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Subject: Private practice in institutional lab

Private practice in institutional lab

From: Tom Dixon <tom.dixon>
Date: Thursday, January 11, 2001
Anne Lane <alane [at] rhtc__net> writes

>One of the thoughts being bandied about our institution right now is
>the concept of establishing a dual-duty conservation lab as part of
>a proposed new storage facility in a renovated school building. The
>proposal is to hire a staff conservator who, in addition to caring
>for our own stuff, would take on private commissions using the same
>facility.

This is not a new or unique idea.  Many art museum labs in the U.S.
and Australia, and I'm sure elsewhere, have their beginnings in this
type of scheme.  I worked at the San Francisco Museum of Modern Art
in the early 1970s where this occurred, and I understand that the
Nelson-Atkins in Kansas City and I believe the labs at St Louis and
the Kimball began like this.  Likewise, the lab I now head in
Melbourne ran on this basis in the 1960s.  So, in a sense, the
scheme has a glorious past.

In the decade and a half I have been in charge of the NGV lab, it
has been suggested several times (usually after a change of
government) we should return to this model in order to increase
staff or pay for new equipment. Where I might support this approach
for a fixed period of time to get a new lab on its feet, I have
fought to the death to stop its introduction once a lab is
established.  One reason is that an institutional lab that gets any
tax funds should not be doing private work because they are at an
enormous advantage over fully private conservators--and your
institution needs a healthy private conservation community for a
whole raft of reasons, not the least of which is that objects you
will be given in the future will have benefited from good private
conservators.  If you compete with the private conservators, you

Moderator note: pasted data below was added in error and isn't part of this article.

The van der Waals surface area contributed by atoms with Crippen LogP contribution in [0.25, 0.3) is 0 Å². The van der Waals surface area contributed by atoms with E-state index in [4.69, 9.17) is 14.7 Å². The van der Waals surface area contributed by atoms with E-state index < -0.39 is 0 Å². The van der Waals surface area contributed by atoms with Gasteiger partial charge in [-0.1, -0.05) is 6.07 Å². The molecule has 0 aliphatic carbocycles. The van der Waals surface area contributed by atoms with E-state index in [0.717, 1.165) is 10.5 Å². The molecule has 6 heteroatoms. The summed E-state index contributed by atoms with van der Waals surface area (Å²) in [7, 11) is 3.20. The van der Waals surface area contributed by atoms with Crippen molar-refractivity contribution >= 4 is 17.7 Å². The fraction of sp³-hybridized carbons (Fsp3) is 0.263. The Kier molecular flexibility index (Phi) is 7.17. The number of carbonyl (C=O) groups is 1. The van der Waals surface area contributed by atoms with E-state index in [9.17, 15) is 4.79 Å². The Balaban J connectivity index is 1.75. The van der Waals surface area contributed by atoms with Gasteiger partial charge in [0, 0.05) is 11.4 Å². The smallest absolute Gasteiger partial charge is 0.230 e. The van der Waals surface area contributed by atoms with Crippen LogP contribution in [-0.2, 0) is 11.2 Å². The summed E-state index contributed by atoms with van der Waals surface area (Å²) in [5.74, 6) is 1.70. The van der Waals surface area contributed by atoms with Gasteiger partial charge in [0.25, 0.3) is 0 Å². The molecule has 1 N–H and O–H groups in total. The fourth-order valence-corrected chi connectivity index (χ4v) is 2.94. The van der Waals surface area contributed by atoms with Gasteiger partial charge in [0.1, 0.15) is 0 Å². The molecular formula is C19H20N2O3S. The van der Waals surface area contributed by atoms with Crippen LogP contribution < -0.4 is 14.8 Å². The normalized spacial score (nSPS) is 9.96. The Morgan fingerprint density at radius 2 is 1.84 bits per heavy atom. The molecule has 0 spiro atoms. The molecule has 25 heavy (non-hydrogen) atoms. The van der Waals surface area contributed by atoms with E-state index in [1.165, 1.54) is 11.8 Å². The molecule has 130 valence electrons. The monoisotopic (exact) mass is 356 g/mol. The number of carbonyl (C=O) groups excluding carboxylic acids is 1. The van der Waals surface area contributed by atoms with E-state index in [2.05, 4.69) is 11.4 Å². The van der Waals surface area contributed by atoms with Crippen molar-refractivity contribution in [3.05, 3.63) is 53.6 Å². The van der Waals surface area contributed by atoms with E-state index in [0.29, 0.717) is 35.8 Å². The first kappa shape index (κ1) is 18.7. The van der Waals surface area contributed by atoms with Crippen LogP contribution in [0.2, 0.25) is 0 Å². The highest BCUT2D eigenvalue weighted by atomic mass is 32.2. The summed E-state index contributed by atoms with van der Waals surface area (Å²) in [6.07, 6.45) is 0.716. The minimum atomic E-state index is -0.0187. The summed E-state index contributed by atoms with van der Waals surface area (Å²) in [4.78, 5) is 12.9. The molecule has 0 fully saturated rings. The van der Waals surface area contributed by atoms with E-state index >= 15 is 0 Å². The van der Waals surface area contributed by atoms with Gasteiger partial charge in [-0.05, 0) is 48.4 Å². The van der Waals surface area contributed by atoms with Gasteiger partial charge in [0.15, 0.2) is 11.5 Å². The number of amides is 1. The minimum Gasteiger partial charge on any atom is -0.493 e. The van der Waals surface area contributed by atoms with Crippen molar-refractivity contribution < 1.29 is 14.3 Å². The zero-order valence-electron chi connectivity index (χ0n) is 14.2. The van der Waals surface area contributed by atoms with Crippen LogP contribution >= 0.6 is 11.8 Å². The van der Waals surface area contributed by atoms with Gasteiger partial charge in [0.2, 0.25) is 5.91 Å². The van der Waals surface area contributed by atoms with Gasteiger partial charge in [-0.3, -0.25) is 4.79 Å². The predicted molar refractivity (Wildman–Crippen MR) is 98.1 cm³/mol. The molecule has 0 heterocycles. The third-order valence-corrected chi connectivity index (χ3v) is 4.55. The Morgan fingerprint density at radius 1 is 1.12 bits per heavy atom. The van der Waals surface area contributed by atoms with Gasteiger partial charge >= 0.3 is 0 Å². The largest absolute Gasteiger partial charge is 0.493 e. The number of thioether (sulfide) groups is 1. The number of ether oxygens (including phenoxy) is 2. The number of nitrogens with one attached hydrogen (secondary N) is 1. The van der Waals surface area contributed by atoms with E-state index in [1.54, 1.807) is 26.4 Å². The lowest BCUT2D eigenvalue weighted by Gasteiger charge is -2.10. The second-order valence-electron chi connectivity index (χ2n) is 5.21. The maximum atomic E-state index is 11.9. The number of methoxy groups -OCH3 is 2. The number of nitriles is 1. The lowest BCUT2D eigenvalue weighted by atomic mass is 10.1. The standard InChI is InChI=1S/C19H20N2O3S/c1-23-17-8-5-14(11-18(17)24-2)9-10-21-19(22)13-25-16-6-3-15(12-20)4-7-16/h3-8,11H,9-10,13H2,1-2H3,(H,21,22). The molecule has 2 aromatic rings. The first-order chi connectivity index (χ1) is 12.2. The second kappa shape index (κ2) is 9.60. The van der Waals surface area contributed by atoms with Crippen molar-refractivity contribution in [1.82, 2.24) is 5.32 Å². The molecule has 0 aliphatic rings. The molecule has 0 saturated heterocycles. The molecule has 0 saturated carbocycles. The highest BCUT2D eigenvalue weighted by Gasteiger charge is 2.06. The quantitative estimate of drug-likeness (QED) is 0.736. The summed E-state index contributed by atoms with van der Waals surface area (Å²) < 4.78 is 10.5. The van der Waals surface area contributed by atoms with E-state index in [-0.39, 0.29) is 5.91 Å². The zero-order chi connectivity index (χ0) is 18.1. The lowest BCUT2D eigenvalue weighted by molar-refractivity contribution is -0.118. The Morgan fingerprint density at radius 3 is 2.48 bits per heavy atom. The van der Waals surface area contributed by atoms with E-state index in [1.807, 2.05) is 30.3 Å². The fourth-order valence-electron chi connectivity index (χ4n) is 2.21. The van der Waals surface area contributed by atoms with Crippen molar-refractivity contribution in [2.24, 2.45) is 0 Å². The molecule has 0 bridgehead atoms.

risk putting them out of business, not because they are inefficient,
but because they have to pay rent.

Another observation I have made over many years working in that
environment is that it tends to create a two tiered system where the
work atmosphere becomes difficult because of the ambivalence over
the care of the collection vs. making the money from the private
work.  Institutional conservation labs should be about risk
management and collection care, not just fixing stuff, and
concurrent private work, in my experience, tends to attract
attention away from your collection and its care. Finally, having
worked in both fields at different times and in both at once, the
nature of private conservation work in terms of legal liability,
types of records and documentation and so forth are considerably
different than institutional conservation. This makes it difficult
to be good at both at once.

I suggest you take a careful look at your long term needs.  If your
institution is big enough to need a lab and staff conservator, then
its time to get the process in train to sustainably fund that.  An
interim step might be to take the opportunity to build the lab now
and rent it out to a private conservator- that cleans up the
subsidization mess.

Then when you reach the point of needing the lab for your own
conservator, you have it established.  If you only occasionally need
good advice and treatment services, you could be looking to the AIC
referral network to begin building the relationships necessary to
sustain this.  I'd be wary of trying to establish a lab and an in
house conservator paid for from private work--I believe it raises
serious ethical questions, and may be unwise and unsustainable.

Tom Dixon
Chief Conservator National Gallery of Victoria
Melbourne Australia


                                  ***
                  Conservation DistList Instance 14:38
                Distributed: Saturday, January 13, 2001
                       Message Id: cdl-14-38-008
                                  ***
Received on Thursday, 11 January, 2001

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